The reasons for lupus not being included are that although lupus is chronic, its course is not predictable and because each person is differently affected. Also, exempt groups cover those permanent conditions from which people are likely to die if they don't get medications. By the way, some people with lupus suffer an exempt condition as a result of treatment for lupus: Diabetes for example or Hypoadrenalism when the adrenal glands can't pick up after Prednisone treatment. Some people with lupus will qualify on the basis of their income or the benefits they might be receiving.

    Where I live, people with cancer automatically get a disabled drivers permit. Some people with lupus or MS are so disabled they qualify too

    Attempts were made a few years back to get lupus included on the list of diseases covered by the Disabilities Discrimination Act when it was being revised. MS and at least one other condition was added to the list but the bid to get lupus included failed

    If I was under 60 I would certainly get an annual prepayment certificate. The eight meds I'm taking regularly would cost 360 pa.

    Cheers
    Clare
    Last edited by Clare.T; 02-22-2009, 12:20 AM.

    Comment


    • #3
      Just paid for it

      Hi claire,
      I've just renewed my NHS pre-paid card. It cost me 102 for the year. I shudder to think how much all my meds would be if I paid NHS prescription charges, so 102 is a bargain. Well worth having.
      Duncan

      Comment


      • #4
        Great information, thanks Claire.

        Now a few things are qualified.

        I still think they system has holes in it though.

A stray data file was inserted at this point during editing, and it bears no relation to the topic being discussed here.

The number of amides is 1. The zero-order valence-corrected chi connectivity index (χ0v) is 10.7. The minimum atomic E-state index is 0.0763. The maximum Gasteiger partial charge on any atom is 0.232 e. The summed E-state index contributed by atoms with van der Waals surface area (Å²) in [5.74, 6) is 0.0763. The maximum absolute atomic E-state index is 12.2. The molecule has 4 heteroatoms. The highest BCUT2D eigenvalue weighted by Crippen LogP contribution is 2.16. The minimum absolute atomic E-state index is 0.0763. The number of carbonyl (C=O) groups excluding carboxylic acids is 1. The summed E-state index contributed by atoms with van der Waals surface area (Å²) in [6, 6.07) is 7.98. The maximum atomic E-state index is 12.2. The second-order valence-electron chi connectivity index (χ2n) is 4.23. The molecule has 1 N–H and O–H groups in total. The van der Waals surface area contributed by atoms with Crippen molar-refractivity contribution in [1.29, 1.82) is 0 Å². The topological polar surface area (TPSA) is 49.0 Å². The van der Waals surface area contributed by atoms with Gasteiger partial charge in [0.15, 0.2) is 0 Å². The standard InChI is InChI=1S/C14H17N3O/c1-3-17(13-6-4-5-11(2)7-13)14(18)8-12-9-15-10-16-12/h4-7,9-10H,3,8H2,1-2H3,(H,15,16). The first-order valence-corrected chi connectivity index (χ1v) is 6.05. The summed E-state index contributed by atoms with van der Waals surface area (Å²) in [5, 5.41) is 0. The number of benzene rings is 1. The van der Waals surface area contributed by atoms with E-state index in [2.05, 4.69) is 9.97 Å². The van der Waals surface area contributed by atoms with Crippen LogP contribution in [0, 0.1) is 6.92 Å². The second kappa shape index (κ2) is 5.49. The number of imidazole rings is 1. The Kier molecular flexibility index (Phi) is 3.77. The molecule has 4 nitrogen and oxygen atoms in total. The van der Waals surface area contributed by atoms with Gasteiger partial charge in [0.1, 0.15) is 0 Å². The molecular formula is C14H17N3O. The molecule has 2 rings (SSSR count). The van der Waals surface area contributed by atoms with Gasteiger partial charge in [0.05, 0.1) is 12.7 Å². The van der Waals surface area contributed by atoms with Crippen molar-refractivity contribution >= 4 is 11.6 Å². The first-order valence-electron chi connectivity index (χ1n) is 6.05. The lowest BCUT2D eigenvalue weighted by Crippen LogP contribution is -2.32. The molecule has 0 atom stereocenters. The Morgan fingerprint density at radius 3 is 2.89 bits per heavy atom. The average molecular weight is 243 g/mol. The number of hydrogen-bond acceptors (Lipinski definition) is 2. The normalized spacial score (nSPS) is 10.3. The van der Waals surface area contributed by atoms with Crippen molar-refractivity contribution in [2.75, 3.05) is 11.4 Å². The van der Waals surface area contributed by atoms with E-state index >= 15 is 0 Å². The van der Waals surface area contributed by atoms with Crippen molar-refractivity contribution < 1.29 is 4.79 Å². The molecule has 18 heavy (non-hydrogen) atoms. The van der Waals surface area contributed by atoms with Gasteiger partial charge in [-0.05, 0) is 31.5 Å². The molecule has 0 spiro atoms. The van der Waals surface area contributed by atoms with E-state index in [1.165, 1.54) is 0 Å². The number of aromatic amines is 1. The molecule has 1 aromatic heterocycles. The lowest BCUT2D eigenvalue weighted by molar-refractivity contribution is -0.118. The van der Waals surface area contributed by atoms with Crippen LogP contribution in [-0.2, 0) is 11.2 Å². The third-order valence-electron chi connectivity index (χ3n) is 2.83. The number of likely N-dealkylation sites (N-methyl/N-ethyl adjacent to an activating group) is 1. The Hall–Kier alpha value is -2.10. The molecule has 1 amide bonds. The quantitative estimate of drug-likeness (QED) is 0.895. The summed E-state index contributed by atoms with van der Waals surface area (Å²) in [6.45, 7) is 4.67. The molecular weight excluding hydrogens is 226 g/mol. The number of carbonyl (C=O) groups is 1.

Nicky

        Comment


        • #5
          Duncan...do you know if you can get any payments refunded in retrospect?

          Ive spent a fortune.

          Nicky

          Comment


          • #6
            Hi Nicky,

            I bought a PPC - Prepayment Certificate last April and it has saved me a fortune! In Scotland an annual certificate is only 48 but can be used anywhere in the UK. The prescription charge is also lower at 5 an item.

            I've chopped and changed so many meds in the last year that I hate to think what I would've spent. At the moment it would be between 40 and 50 a month without the certificate.

            Most pharmacists will complete the details for you and you just have to sign it. I know they are looking to phase out prescription charges altogether in Scotland but I'm not sure about the status with the rest of the UK.

            HTH,

            Pam xxx

            Comment


            • #7
              and I think if you have a pre payment card you can pay monthly now rather than 4 months or a year at a time, perhaps someone can clarify that.

              Comment


              • #8
                Originally posted by nicky00 View Post
                do you know if you can get any payments refunded in retrospect?

                Ive spent a fortune.

                Nicky